20 Years of The Glow Pt. 2
2001 was a big year in the world of indie rock and folk music. With big releases coming from Spoon, Fugazi, The Strokes, Built to Spill, and many more, The Microphones produced a record that can stack up against any from this year titled The Glow Pt. 2. Released by Phil Elverum and company on September 11, 2001, The Glow Pt. 2 has become one of the most important indie albums of the 21st century. From the iconic album cover depicting an elephant in a forest, to the twisted beauty in the lo-fi, Daniel Johnston-esque vocals, beautiful guitar riffs, and ambient distortion, this album has a lot to offer to any listener looking for something unique. The simplicity of the project may give the music its depth more than anything, along with Elverum’s touching and very personal songwriting.
Before even listening to the record, just taking a moment to observe the cover art can help uncover some of what Elverum may have intended to communicate with the tracks. A pine forest under moonlight can be a very beautiful and peaceful place, but an elephant is a loud and rambunctious animal that stands out, especially in this environment. This could have been Elverum’s way of depicting how soft and beautiful some of the tracks are, and how loud and overpowering others are. Or perhaps it was another way for Phil to make the album personal, showing how he and possibly his bandmates, along with anyone who is truthful to themselves, sometimes feels out of place and uncomfortable in their environment, or maybe even their own skin.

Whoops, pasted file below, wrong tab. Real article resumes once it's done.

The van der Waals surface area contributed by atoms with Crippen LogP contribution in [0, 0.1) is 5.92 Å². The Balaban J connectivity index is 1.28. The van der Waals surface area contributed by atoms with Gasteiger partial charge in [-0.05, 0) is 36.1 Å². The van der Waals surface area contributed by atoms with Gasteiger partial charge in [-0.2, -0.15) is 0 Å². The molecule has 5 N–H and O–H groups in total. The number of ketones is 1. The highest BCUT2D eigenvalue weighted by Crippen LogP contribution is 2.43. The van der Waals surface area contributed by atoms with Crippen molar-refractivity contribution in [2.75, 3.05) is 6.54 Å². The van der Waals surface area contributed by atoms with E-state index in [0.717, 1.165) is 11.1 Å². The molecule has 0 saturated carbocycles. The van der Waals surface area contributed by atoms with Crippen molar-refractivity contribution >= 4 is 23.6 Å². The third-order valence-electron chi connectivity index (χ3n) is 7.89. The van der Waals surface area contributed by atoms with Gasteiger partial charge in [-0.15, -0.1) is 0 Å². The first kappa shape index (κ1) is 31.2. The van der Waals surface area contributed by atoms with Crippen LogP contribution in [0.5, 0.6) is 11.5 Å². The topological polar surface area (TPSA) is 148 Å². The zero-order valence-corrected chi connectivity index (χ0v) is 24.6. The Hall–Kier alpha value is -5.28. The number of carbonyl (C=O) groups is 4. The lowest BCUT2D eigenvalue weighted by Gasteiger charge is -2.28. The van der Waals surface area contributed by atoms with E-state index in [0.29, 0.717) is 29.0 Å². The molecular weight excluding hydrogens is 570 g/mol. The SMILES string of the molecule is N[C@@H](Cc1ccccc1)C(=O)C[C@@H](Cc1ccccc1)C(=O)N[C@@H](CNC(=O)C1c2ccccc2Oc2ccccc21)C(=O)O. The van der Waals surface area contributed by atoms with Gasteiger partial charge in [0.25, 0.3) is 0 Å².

This is one of those albums that are best listened to by hitting play and not doing anything until it’s over. It may sound cliché, but the project is so well-rounded top to bottom that a chronological listen may be the best route, at least for your first go. The first four tracks, “I Want Wind to Blow,” “The Glow, Pt. 2,” “The Moon,” and “Headless Horseman,” are some of the Elverum’s best and most iconic songs in his long and illustrious music career. As you work your way through the album, you will find a mirage of songs harsh and soft, all in one way or another connecting to you, or at least being a window into Elverum’s mind and feelings at the time. His use of natural imagery throughout, paired with soft acoustic guitar and ambient background effects makes the project feel nostalgic at first listen. And just as the project began, it ends with some of its best songs, including “I Felt Your Shape,” “Samurai Sword,” and lastly, “My Warm Blood.”
This simple composition of 20 tracks has had just as big of an impact on indie music as any over the last 20 years, and it has brought joy and comfort to so many. Elverum put out some of his best work with this album, but there are loads of other projects he has made since, under The Microphones, Mount Eerie, and as a solo artist. Still, it would be a tall task for the ever-talented musician and producer to come up with something that can rival this project’s relatability, influence, and outright beauty.